JOHANNESBURG (miningweekly.com) – TSX- and JSE-listed Rockwell Diamonds would build on the steady increase in production at its three operational diamond mines in South Africa to prove itself as a profitable and sustainable diamond junior, COO Michael Hunt said this week.
He stated that 2012 would be a year of consolidation for Rockwell and that it would focus on resolving and finalising matters that would aid in improving the company’s balance sheet.
These include the resolution of a dispute with black economic-empowerment partner, African Vanguard Resources, which still owed Rockwell some R50-million for a 26% stake in its Saxendrift mine, in the Northern Cape.
“The resolution of this would have a significant impact on our balance sheet and provide us with the resources to focus on other projects,” head of corporate development and investor relations Stéphanie Leclercq told Mining Weekly Online.
Rockwell would also focus on further reducing mining costs at its Klipdam mine, near the Vaal river, and would aim to increase the dollar-per-carat level.
Meanwhile, the bulk X-ray machine, which would enable lower operating costs and increased recovery and security, was being commissioned at Saxendrift, where a proof-of-concept process would commence in April.
Depending on the success of the test results, the board would decide which one of its developmental projects at Wouterspan, Niewejaarskraal, Saxendrift Extension, or the doubling of output at Tirisano in the North West, would be persued first.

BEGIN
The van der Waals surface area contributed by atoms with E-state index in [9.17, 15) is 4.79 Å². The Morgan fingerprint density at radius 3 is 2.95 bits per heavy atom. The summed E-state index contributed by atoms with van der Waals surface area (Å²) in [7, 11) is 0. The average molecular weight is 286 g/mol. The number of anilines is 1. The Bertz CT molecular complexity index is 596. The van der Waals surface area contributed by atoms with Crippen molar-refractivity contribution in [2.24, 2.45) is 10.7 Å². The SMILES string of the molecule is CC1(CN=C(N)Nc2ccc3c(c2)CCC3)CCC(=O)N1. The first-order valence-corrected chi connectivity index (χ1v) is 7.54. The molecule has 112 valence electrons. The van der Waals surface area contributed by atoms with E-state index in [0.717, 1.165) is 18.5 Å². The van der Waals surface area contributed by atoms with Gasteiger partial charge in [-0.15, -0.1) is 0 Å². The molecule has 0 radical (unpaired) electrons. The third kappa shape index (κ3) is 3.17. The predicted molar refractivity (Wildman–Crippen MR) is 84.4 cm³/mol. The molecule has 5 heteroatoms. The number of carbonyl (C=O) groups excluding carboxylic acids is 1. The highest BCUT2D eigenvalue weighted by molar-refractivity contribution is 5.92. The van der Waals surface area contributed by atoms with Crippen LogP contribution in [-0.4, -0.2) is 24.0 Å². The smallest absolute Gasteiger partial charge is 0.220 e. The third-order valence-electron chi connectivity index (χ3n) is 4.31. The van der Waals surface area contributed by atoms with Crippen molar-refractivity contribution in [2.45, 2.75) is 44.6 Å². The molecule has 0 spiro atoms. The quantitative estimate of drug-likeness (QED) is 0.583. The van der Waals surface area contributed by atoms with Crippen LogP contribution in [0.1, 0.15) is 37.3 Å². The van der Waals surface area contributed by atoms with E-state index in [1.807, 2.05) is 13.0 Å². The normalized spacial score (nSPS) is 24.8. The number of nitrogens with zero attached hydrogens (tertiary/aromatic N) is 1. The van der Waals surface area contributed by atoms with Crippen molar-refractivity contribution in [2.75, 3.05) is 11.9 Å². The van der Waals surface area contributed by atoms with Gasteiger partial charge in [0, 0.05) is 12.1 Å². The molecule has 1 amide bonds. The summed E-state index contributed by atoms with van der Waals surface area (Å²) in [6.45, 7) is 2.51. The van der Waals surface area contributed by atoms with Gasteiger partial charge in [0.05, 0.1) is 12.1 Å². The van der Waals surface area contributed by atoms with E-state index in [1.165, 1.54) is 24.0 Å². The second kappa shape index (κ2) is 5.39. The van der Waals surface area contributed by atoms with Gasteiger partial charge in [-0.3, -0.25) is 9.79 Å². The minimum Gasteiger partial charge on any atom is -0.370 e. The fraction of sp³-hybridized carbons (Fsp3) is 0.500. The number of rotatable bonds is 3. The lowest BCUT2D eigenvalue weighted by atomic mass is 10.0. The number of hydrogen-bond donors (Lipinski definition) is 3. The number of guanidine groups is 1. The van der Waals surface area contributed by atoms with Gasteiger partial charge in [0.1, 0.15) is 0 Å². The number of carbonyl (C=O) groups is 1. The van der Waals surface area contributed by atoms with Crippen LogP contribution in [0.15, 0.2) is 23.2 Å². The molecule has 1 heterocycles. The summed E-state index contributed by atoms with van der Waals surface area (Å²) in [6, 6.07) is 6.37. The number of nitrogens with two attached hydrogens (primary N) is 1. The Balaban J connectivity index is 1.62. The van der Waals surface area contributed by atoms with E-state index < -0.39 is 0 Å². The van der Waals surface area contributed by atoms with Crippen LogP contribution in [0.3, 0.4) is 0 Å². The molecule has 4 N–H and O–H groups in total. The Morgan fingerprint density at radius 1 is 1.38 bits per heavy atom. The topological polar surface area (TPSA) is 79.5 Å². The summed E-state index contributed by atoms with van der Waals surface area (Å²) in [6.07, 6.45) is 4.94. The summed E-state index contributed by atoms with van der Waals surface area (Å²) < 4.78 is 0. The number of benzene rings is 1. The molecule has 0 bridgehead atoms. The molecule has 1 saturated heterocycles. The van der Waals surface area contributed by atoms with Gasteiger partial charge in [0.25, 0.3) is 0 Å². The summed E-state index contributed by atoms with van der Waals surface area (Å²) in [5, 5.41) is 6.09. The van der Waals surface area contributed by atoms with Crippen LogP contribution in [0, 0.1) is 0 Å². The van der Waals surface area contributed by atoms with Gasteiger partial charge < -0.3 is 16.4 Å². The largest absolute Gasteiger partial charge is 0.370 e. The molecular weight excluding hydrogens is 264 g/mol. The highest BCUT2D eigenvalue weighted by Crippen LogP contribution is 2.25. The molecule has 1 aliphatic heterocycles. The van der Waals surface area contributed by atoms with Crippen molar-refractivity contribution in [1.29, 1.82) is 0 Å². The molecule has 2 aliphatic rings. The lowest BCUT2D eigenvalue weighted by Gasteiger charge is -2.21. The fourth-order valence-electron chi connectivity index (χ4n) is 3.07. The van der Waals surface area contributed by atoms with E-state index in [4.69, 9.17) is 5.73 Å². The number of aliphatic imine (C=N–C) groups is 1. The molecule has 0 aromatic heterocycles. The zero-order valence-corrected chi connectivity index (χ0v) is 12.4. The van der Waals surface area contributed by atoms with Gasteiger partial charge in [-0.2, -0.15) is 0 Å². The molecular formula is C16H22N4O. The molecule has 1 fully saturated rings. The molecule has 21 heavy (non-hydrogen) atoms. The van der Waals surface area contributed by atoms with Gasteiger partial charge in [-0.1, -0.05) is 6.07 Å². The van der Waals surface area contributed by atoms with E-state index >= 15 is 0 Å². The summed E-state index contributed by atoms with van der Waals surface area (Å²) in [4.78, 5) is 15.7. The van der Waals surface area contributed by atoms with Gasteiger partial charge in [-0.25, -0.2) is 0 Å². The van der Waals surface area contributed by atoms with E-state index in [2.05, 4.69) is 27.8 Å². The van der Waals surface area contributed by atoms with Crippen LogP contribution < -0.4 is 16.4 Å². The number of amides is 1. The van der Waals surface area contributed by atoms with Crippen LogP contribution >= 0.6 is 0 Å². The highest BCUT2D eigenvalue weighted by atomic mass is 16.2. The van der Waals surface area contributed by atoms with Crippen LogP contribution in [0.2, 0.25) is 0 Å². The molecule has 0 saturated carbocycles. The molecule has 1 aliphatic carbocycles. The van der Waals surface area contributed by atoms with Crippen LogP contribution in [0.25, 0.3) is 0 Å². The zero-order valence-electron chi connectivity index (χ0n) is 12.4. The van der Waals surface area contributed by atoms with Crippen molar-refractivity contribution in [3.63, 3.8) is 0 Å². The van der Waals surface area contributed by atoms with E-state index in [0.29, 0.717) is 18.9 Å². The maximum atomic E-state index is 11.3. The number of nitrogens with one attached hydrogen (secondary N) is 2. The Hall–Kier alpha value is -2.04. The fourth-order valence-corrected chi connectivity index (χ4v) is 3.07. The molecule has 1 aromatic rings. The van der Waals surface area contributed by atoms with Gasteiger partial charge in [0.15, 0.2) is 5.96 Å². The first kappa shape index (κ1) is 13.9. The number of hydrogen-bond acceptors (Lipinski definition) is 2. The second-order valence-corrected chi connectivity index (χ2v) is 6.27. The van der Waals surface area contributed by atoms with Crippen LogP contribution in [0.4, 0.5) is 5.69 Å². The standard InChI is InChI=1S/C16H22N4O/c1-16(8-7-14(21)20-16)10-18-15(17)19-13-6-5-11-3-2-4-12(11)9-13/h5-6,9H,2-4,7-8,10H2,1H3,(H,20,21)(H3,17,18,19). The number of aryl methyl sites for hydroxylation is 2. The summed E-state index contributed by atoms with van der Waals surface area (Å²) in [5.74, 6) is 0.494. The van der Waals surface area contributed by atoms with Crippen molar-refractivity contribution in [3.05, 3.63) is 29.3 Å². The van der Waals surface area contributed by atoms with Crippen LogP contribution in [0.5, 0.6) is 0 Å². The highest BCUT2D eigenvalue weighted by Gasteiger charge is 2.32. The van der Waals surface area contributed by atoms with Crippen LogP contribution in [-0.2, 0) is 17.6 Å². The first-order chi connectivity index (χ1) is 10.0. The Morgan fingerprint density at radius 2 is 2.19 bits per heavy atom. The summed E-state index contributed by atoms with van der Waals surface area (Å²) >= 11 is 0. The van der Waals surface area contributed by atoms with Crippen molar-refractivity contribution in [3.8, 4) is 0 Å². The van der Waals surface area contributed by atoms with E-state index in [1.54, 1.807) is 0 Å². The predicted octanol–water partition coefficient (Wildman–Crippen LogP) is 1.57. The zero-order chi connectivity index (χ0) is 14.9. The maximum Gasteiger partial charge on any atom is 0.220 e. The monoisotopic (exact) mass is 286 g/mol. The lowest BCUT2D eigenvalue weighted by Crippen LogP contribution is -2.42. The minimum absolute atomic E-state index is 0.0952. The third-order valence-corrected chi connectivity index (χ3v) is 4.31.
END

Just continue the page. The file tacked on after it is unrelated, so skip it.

CEO James Campbell added that the company was currently looking at ways to finance feasibility studies at the Wouterspan and Niewejaarskraal projects, but that the completion of these studies was dependent on the conclusion of the work on the bulk X-ray machine.
Production at Tirisano was currently below target at 60 000 m3/m, but the targeted 90 000 m3/m was expected to be reached before the next wet season.
Campbell said the Tirisano ramp-up would evidently impact on the company’s profitability in the fourth quarter, as it had, along with the Midamines payment, cost Rockwell dearly, resulting in a gross profit of C$0.6-million in the third quarter.
Rockwell paid a C$1.2-million one-off settlement to Midamines in the September quarter.
Against an industry average rough diamond price of $90/ct for stones smaller than 0.3 ct, Rockwell’s was doing well.
Diamonds from the Tirisano mine achieved an average price of $700/ct, Klipdam achieved $1 100/ct, while Saxensdrift, Wouterspan and Niewejaarskraal stones, on average, sold for $2 000/ct.
Performance at Saxendrift was expected to pick up in the second half of the 2012 financial year with Campbell anticipating that the operation would yield above the current dollar-per-carat level through the improvement of the production process for coarser diamond recovery and increasing volumes.
Bottom cut-off at Saxendrift had been increased to 5 mm since early December.
Campbell added that the company’s beneficiation joint venture with Steinmetz Diamond Group, which beneficiates about 80% of Rockwell’s diamonds bigger than 2.8 ct, was expected to expand.
He pointed out that through the partnership revenue of C$8.5-million was realised in the past three years from 6 183 ct beneficiated and that it added about 30% to the revenue of the stones, a percentage that was also anticipated to grow in the fourth quarter.
Local beneficiation work was under way with 1.50 ct to 2.50 ct rough diamonds to be supplied to a 100% black-owned cutting factory.